A follicular unit extraction (FUE) is the removal of each follicular unit individually with a small punch device (an instrument that extracts the follicular unit by making a round incision in the scalp). The result in the donor zone are tiny holes or slits where the follicular unit use to reside. Once a procedure is complete the donor zone has significant healing in a matter of two to three days, to the point where normal activities can be resumed.
To perform a follicular unit extraction, the doctor will buzz the patient’s hair very short so that the surgeon can see the scalp itself. This also allows the doctor to see the exact angle and direction of the target follicular units. After this is complete, the following steps occur:
The main difference between FUSS and FUE is that FUE does not remove a large segment of skin tissue from the occipital scalp, but instead directly extracts hair follicles from the scalp itself using a small punch device. Each extraction matches each follicular unit on a one to one ratio.
Since there is no removal of scalp tissue from the back of the head, there is no stitching required, which means patients are able to recover much more quickly and reportedly with minimal amounts of pain. FUE is becoming the preferred method of hair restoration for most patients due to the lack of a linear scar common to patients of FUSS procedures. The lack of a linear scar allows FUE patients to wear shorter hairstyles than those of FUSS, who have to wear their hair longer so as to cover up the donor zone scarring. That is not to say that there is no scarring with FUE, but the scars caused by FUE are small, circular, and easily concealable even under shorter hairstyles.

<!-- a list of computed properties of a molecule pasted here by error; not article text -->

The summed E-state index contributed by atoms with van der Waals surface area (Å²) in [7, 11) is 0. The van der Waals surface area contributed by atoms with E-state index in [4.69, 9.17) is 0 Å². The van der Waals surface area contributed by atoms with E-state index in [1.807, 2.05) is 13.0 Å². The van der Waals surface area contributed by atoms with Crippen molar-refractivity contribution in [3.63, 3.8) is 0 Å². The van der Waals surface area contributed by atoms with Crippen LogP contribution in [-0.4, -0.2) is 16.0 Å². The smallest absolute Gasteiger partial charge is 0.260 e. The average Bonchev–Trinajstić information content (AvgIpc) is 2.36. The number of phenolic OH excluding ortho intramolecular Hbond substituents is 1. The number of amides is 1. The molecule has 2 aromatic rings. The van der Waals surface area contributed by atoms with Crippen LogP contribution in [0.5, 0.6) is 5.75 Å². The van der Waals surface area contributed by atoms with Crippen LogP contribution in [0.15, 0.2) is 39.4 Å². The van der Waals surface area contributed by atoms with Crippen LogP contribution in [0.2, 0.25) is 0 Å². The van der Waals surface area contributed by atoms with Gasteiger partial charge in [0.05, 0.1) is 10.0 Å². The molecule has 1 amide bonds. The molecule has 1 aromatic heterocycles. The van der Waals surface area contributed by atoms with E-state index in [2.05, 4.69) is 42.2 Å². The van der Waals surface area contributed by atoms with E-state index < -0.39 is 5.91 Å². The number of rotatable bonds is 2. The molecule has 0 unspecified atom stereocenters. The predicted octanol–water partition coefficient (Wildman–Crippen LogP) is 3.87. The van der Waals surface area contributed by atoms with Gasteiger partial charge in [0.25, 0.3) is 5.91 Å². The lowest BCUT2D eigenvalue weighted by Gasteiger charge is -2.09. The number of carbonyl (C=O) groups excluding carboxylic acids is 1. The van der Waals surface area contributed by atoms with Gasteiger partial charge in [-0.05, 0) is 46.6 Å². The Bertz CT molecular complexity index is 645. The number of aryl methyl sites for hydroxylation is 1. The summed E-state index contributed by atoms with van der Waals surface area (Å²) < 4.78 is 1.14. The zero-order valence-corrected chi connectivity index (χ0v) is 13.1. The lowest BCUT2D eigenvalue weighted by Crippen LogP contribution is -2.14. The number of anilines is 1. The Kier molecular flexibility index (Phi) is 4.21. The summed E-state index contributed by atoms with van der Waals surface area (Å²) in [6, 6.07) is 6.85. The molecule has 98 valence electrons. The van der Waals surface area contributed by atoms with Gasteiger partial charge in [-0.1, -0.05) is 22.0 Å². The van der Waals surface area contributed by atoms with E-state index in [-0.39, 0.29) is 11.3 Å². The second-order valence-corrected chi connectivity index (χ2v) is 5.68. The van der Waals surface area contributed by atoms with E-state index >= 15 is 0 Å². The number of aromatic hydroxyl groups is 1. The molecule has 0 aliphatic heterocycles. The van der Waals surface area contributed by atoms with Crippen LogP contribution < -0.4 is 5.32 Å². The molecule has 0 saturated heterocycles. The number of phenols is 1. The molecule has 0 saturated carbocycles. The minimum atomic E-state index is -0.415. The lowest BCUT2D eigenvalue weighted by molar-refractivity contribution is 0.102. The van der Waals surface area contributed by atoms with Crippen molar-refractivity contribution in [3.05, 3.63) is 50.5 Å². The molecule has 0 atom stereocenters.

Sometimes FUE and FUT methods are used in together to achieve a greater number of grafts which translates into greater coverage, density or both. Most of the time a patient will utilize FUSS first then once there is no more FUSS procedures possible (due to diminishing levels of donor laxity) they will then be switched to FUE.
Just like with FUSS, most patients typically see results within half a year, though it typically takes a number of months before the transplanted hair begins to grow on its own.
DUPA is a rare form of hair loss that even affects hair on the occipital scalp (the area commonly used for FUSS). The lack of occipital scalp hair means that a FUE is a possibility for those with DUPA, whereas FUSS is not. However, hair transplants for those affected by DUPA have a low success rate, and the FUE process is no different. While FUE may provide seemingly good results at first, these effects rarely last. Hairs that are affected by DUPA will continue to be lost no matter where they are relocated. As such, any progress made by FUE surgery typically diminishes within a number of years as the hair loss continues to spread.